Fate and behaviour of metformin and its transformation product guanylurea in soil-water systems

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dc.contributor.advisor Sarmah, AK en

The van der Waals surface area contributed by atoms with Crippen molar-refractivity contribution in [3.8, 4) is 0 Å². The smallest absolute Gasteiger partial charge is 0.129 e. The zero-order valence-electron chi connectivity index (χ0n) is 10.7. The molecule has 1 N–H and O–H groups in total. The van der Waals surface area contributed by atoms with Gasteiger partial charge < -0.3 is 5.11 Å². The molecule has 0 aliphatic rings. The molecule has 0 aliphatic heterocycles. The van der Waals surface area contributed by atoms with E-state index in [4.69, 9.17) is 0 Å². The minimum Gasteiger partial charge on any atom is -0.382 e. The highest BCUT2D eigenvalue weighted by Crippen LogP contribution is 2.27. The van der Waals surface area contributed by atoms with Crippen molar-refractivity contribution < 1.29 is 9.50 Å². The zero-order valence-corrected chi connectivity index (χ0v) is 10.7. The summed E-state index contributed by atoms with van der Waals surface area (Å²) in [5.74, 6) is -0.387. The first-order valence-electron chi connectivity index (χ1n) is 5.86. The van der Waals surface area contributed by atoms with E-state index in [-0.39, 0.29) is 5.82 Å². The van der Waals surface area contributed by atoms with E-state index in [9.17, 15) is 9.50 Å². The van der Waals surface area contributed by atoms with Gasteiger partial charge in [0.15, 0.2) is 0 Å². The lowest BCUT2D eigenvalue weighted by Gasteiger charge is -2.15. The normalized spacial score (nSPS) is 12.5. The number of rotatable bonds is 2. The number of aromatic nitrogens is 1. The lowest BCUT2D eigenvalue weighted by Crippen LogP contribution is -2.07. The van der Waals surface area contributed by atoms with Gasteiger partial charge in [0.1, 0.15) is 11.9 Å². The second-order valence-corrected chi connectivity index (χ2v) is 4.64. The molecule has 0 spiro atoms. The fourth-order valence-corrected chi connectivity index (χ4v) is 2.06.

dc.contributor.author Briones, Rowena en
dc.date.accessioned 2019-04-01T20:42:02Z en
dc.date.issued 2019 en
dc.identifier.uri http://hdl.handle.net/2292/46342 en